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Comment: Re:Just test! (Score 1) 348

by Xugumad (#43400021) Attached to: Teachers Know If You've Been E-Reading

Well, if they're doing this properly, it shouldn't be about whether the student learnt the material, but how.

It should be used to show:

Students who aren't engaging with the material, and may require early intervention
Levels of interest in the material (would different material suit the learners better?)
Problems with the material (are there particular parts many learners highlight and/or comment on? Could indicate confusion, for example)

Comment: Betteridge's law of headlines (Score 5, Insightful) 156

by Xugumad (#43289497) Attached to: Has Kickstarter Peaked?

No.

Seriously though, probably not. It's experiencing a dip after it's initial surge of interest. It's not a roller coaster, or a rocket, it's a company. It will have ups and downs. Demand will fluctuate over time. It can experience market saturation (those of us who have now kickstarter-ed so many projects that we need to wait for some to finish before we pay for more).

Also; what's this nonsense about 50,000 projects and not getting near their total, as if that's a bad thing. It's not a magic money tree; most of those projects probably didn't interest people, so they failed at the first hurdle. That's not a tale of woe, that's someone being saved from spending months/years of their life developing a product that wasn't going to sell.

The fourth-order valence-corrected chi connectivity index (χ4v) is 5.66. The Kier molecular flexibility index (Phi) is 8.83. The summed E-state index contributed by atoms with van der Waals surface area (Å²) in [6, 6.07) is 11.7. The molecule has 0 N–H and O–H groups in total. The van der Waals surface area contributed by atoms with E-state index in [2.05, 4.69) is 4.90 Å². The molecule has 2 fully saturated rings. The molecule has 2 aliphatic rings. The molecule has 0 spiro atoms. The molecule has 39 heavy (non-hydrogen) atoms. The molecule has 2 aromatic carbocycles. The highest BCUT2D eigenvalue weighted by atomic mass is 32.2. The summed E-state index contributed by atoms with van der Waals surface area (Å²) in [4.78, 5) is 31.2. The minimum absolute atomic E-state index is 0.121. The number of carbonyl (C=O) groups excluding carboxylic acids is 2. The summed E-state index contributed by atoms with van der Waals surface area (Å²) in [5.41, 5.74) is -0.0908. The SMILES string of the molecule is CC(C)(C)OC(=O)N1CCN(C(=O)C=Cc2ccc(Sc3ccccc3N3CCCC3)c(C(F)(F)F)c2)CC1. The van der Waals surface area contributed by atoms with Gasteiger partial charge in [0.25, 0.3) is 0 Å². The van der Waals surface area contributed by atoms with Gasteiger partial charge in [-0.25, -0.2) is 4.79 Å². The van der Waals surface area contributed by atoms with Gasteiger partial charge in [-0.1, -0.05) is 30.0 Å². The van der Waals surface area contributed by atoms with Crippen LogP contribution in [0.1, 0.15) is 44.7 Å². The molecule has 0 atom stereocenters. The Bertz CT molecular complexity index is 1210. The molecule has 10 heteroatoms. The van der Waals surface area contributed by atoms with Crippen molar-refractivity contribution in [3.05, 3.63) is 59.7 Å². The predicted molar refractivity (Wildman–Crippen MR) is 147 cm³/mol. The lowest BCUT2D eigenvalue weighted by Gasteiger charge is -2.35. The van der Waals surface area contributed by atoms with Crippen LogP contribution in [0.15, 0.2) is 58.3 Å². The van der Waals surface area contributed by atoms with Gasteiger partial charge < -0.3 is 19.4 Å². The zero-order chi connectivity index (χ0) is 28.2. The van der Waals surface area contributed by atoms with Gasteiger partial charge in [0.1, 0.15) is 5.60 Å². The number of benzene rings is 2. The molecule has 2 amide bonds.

Comment: Re:Sigh (Score 1) 252

by Xugumad (#43270807) Attached to: Testers Say IE 11 Can Impersonate Firefox Via User Agent String

Have you ever tried telling a userbase that there's a problem with their browser and they should change? If you're lucky enough that they read the notice instead of just hitting reload a few dozen times then complaining it doesn't work, generally they'll tell you that it works elsewhere, and why not on your site.

It also presumes they can move browser; less of an issue with Safari, but we've had to put in work-arounds for IE6/7 for users who are locked into those browsers by their employer (who really, really doesn't care enough to change).

Oh, and unless you either don't have to support the users, or have a very generous allocation of support staff, telling 20-30% of your total users to change browser is going to involve the support staff being hopelessly swamped with related questions and issues.

Comment: Re:Sigh (Score 3, Interesting) 252

by Xugumad (#43269027) Attached to: Testers Say IE 11 Can Impersonate Firefox Via User Agent String

> The day that you were able to tell what someone was running and make a decision based on that, we basically lost the point of a standard

Well, sort of. If the browser gets the standard wrong, and the options are:

1. It doesn't work for that browser.
2. Degrading the result for everyone.
3. Implementing a browser-specific work-around.

Which would you really prefer? Yes, user agent testing is heavily mis-used, but it's not the terrible idea it's made out to be.

I'll give you a specific example; we had an issue with file uploads with Safari over SSL. For some reason if the connection was kept alive, Safari would frequently start uploading the file but never complete. The work-around was to force connection close for Safari; it wasn't perfect, but it massively reduced the frequency with which the issue appeared.